Dr. Kevin Yip

Dr Kevin Yip
Orthopaedic Surgeon
MBBS(UK), FRCS(EDIN), FAM(SING), FHKCOS(ORTHO)

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Pregnancy

Physical activity has no adverse effect on a normal pregnancy, but it should be moderated as the pregnancy develops. Physical fitness can make both pregnancy and delivery easier. Most active sportswomen stop competing in the fourth or fifth month of pregnancy and are content with only a limited training program.Caution, however, is advisable, particularly in contact sports and in sports where a large increase in core body temperature may occur.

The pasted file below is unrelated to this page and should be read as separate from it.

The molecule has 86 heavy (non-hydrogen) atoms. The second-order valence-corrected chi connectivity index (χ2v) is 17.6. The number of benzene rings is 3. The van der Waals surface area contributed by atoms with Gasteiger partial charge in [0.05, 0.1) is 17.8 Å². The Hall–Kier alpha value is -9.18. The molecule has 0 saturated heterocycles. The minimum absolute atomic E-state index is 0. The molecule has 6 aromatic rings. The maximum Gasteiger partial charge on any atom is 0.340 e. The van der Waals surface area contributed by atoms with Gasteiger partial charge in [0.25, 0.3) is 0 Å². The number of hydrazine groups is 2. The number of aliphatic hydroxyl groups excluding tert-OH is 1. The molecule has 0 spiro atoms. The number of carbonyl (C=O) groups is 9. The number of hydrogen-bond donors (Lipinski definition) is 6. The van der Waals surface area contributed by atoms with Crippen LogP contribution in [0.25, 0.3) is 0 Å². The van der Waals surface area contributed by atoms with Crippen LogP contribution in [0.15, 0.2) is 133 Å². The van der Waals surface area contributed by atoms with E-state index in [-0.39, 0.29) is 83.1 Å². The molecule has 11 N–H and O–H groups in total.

After delivery, sporting activity should not be resumed for 6–8 weeks, when any discharge has ceased and the uterus has returned to its normal size. During the 8 weeks after delivery pelvic muscle exercises will help to prevent possible future problems such as uterine prolapse. Other training and competitive sporting activities can then be resumed gradually.Many women breast-feed their babies, and milk production is adversely affected by heavy physical training. During the breast-feeding period the breasts are also relatively enlarged and thus more easily damaged by physical activity.

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